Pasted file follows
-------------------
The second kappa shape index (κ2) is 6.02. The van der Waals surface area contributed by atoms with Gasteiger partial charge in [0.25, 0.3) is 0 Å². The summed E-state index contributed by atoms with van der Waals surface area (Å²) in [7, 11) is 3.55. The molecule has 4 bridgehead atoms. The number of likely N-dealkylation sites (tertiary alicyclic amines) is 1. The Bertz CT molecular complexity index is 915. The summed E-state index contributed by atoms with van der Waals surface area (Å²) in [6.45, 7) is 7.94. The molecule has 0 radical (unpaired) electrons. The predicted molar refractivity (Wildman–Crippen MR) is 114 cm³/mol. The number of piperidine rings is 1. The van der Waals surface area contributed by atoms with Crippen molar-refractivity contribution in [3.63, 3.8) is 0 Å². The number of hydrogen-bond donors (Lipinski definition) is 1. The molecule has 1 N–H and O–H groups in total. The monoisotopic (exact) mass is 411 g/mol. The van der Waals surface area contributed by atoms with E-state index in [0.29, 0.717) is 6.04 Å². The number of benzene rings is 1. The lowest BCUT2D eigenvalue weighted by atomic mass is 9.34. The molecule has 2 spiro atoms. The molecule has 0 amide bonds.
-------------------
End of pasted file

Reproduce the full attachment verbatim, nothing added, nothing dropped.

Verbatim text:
The second kappa shape index (κ2) is 6.02. The van der Waals surface area contributed by atoms with Gasteiger partial charge in [0.25, 0.3) is 0 Å². The summed E-state index contributed by atoms with van der Waals surface area (Å²) in [7, 11) is 3.55. The molecule has 4 bridgehead atoms. The number of likely N-dealkylation sites (tertiary alicyclic amines) is 1. The Bertz CT molecular complexity index is 915. The summed E-state index contributed by atoms with van der Waals surface area (Å²) in [6.45, 7) is 7.94. The molecule has 0 radical (unpaired) electrons. The predicted molar refractivity (Wildman–Crippen MR) is 114 cm³/mol. The number of piperidine rings is 1. The van der Waals surface area contributed by atoms with Crippen molar-refractivity contribution in [3.63, 3.8) is 0 Å². The number of hydrogen-bond donors (Lipinski definition) is 1. The molecule has 1 N–H and O–H groups in total. The monoisotopic (exact) mass is 411 g/mol. The van der Waals surface area contributed by atoms with E-state index in [0.29, 0.717) is 6.04 Å². The number of benzene rings is 1. The lowest BCUT2D eigenvalue weighted by atomic mass is 9.34. The molecule has 2 spiro atoms. The molecule has 0 amide bonds.